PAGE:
Christopher Salas-Wright

Professor Christopher Salas-Wright has written dozens of grant proposals and published more than 185 papers. Now he will review grant applications submitted to the National Institutes of Health. Photo by Peter Julian.

Over the summer, Christopher Salas-Wright will receive up to 10 grant applications that had been submitted to the National Institutes of Health. His job, he said, will be to review the applications in great detail, combing over hundreds of pages of documents to evaluate the scientific merit of the proposals.

“I view this as a wonderful opportunity to take the skills that I’ve developed since I was a doctoral student and help move science forward in a meaningful way,” said Salas-Wright, a professor in the Boston College School of Social Work who has been writing grant proposals and conducting research for more than a decade. “It’s an honor to have the chance to review work at one of the highest levels.”

Salas-Wright is one of over 18,000 experts who will evaluate grant applications for the Center for Scientific Review, which works to ensure that proposals submitted to the NIH receive fair, independent, and timely appraisals. 

The experts are divided into more than 180 groups, or study sections, and review applications for research that matches their specialty. Salas-Wright, who studies drug use in adolescents as well as the social, cultural, and economic challenges that face immigrants, has been selected to serve as a member of the Social Psychology, Personality, and Interpersonal Processes Study Section. Over the next four years, he will review hundreds of applications from researchers who seek to examine human behavior, with a particular focus on the social and psychological factors that affect health and well-being. 


I view this as a wonderful opportunity to take the skills that I’ve developed since I was a doctoral student and help move science forward in a meaningful way.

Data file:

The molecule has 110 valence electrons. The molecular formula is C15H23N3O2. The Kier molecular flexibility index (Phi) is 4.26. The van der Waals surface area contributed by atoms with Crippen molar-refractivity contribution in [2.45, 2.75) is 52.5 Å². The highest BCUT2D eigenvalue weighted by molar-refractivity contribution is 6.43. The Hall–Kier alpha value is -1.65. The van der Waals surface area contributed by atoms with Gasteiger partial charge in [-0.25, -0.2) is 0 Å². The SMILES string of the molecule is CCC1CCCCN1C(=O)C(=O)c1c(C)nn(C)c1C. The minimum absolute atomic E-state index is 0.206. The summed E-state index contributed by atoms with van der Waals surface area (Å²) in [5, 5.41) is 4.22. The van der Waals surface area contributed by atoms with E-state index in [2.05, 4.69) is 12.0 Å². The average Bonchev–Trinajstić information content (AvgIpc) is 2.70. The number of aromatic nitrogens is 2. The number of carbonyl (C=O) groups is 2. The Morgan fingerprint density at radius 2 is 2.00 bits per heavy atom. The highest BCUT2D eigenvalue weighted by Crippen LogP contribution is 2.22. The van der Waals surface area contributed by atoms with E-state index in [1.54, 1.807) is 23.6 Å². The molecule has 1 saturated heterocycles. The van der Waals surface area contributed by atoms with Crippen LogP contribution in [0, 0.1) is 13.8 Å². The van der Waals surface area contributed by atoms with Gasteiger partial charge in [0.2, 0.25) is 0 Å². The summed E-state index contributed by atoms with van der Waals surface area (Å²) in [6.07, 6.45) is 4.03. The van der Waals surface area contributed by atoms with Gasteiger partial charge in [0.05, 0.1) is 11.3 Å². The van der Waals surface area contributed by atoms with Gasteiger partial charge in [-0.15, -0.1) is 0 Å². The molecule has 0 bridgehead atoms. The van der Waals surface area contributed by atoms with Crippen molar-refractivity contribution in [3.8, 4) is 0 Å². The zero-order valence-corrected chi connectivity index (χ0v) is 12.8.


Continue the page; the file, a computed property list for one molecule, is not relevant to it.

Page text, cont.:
Christopher Salas-Wright, professor in the School of Social Work

Salas-Wright and his colleagues in the SPIP study section will meet three times per year to evaluate the grant proposals and give their feedback to one of the center’s scientific review officers. He said a good grant application will show that the proposed research project will advance scientific understanding, improve public health, and influence the future of the field. 

“Is the research novel or breaking new ground?” he will ask himself. “Does the investigative team have the training and the experience to successfully carry out a proposal like this? Are their scientific procedures sound?” 

Before he was selected to serve on the study section, Salas-Wright reviewed a handful of grant applications on an ad hoc basis. He said he spent up to a full day reviewing each application, learning that the process often requires much more than reading through hundreds of pages of proposals. “Sometimes,” he explained, “it requires you to really dig in deep and get to know a new corner of research or to deepen your knowledge of a particular area.”

Salas-Wright, who was recently named the new assistant dean of the doctoral program, said his research experience has prepared him to review grant applications. He has written dozens of grant proposals and authored more than 185 publications, including peer-reviewed articles in the American Journal of Public Health, the American Journal of Preventive Medicine, and Drug and Alcohol Dependence.

His funding includes a grant from the National Institute on Minority Health and Health Disparities to follow a cohort of several hundred parents and children who moved from Puerto Rico to the mainland in the wake of Hurricane Maria in 2017. In 2019, he received the Deborah K. Padgett Early Career Achievement Award from the Society for Social Work and Research, an honor that recognizes young scholars whose innovative work has attracted the attention of other academics and influenced the field. 

“Writing grants and leading NIH-funded projects,” said Salas-Wright, “will inform my ability to read other proposals and figure out how they contribute to science.”